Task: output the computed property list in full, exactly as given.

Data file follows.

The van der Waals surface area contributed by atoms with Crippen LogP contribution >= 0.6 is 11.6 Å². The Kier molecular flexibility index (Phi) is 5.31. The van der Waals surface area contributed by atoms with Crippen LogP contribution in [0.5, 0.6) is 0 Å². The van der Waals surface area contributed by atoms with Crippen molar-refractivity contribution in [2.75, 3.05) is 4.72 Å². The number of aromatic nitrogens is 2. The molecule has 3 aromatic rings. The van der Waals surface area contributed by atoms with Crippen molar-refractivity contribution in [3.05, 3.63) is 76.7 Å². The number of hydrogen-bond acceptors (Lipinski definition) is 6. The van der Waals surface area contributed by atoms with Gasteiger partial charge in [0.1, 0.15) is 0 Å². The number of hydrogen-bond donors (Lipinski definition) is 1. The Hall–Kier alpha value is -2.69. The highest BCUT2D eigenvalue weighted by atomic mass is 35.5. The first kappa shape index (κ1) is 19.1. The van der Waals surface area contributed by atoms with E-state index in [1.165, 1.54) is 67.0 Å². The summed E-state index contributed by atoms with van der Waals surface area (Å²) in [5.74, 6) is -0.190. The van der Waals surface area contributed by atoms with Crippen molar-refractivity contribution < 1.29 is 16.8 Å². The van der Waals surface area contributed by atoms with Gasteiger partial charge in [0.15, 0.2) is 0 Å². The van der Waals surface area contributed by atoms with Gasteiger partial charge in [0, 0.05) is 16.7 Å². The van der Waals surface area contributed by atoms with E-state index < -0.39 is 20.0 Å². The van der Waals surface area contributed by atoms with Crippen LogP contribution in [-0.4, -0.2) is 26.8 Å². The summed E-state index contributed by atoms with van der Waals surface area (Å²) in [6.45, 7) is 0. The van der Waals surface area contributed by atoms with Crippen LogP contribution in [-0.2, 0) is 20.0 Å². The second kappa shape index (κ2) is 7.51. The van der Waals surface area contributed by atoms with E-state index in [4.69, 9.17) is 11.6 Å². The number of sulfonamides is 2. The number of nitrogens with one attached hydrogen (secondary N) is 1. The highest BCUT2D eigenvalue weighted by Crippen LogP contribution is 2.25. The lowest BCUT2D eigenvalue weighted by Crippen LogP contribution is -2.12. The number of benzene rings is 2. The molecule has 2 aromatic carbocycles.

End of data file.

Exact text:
The van der Waals surface area contributed by atoms with Crippen LogP contribution >= 0.6 is 11.6 Å². The Kier molecular flexibility index (Phi) is 5.31. The van der Waals surface area contributed by atoms with Crippen LogP contribution in [0.5, 0.6) is 0 Å². The van der Waals surface area contributed by atoms with Crippen molar-refractivity contribution in [2.75, 3.05) is 4.72 Å². The number of aromatic nitrogens is 2. The molecule has 3 aromatic rings. The van der Waals surface area contributed by atoms with Crippen molar-refractivity contribution in [3.05, 3.63) is 76.7 Å². The number of hydrogen-bond acceptors (Lipinski definition) is 6. The van der Waals surface area contributed by atoms with Gasteiger partial charge in [0.1, 0.15) is 0 Å². The number of hydrogen-bond donors (Lipinski definition) is 1. The Hall–Kier alpha value is -2.69. The highest BCUT2D eigenvalue weighted by atomic mass is 35.5. The first kappa shape index (κ1) is 19.1. The van der Waals surface area contributed by atoms with E-state index in [1.165, 1.54) is 67.0 Å². The summed E-state index contributed by atoms with van der Waals surface area (Å²) in [5.74, 6) is -0.190. The van der Waals surface area contributed by atoms with Crippen molar-refractivity contribution < 1.29 is 16.8 Å². The van der Waals surface area contributed by atoms with Gasteiger partial charge in [0.15, 0.2) is 0 Å². The van der Waals surface area contributed by atoms with Gasteiger partial charge in [0, 0.05) is 16.7 Å². The van der Waals surface area contributed by atoms with E-state index < -0.39 is 20.0 Å². The van der Waals surface area contributed by atoms with Crippen LogP contribution in [-0.4, -0.2) is 26.8 Å². The summed E-state index contributed by atoms with van der Waals surface area (Å²) in [6.45, 7) is 0. The van der Waals surface area contributed by atoms with Crippen LogP contribution in [-0.2, 0) is 20.0 Å². The second kappa shape index (κ2) is 7.51. The van der Waals surface area contributed by atoms with E-state index in [4.69, 9.17) is 11.6 Å². The number of sulfonamides is 2. The number of nitrogens with one attached hydrogen (secondary N) is 1. The highest BCUT2D eigenvalue weighted by Crippen LogP contribution is 2.25. The lowest BCUT2D eigenvalue weighted by Crippen LogP contribution is -2.12. The number of benzene rings is 2. The molecule has 2 aromatic carbocycles.